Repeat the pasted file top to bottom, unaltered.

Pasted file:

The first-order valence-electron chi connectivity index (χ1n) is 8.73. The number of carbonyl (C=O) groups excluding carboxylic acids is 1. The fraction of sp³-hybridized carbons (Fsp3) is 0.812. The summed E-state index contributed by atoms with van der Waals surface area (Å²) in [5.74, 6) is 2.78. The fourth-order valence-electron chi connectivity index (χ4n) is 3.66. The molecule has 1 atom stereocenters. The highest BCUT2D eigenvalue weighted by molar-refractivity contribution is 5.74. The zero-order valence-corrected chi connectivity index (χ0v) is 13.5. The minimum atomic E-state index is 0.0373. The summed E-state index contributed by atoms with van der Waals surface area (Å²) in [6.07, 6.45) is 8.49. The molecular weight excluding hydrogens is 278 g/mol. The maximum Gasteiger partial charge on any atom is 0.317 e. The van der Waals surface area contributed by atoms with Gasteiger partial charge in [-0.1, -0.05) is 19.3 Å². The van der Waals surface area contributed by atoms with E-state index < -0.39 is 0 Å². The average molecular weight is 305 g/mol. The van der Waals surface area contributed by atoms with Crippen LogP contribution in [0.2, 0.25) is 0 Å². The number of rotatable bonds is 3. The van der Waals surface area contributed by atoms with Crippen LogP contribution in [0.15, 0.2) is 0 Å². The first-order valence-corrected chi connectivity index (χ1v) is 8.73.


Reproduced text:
The first-order valence-electron chi connectivity index (χ1n) is 8.73. The number of carbonyl (C=O) groups excluding carboxylic acids is 1. The fraction of sp³-hybridized carbons (Fsp3) is 0.812. The summed E-state index contributed by atoms with van der Waals surface area (Å²) in [5.74, 6) is 2.78. The fourth-order valence-electron chi connectivity index (χ4n) is 3.66. The molecule has 1 atom stereocenters. The highest BCUT2D eigenvalue weighted by molar-refractivity contribution is 5.74. The zero-order valence-corrected chi connectivity index (χ0v) is 13.5. The minimum atomic E-state index is 0.0373. The summed E-state index contributed by atoms with van der Waals surface area (Å²) in [6.07, 6.45) is 8.49. The molecular weight excluding hydrogens is 278 g/mol. The maximum Gasteiger partial charge on any atom is 0.317 e. The van der Waals surface area contributed by atoms with Gasteiger partial charge in [-0.1, -0.05) is 19.3 Å². The van der Waals surface area contributed by atoms with E-state index < -0.39 is 0 Å². The average molecular weight is 305 g/mol. The van der Waals surface area contributed by atoms with Crippen LogP contribution in [0.2, 0.25) is 0 Å². The number of rotatable bonds is 3. The van der Waals surface area contributed by atoms with Crippen LogP contribution in [0.15, 0.2) is 0 Å². The first-order valence-corrected chi connectivity index (χ1v) is 8.73.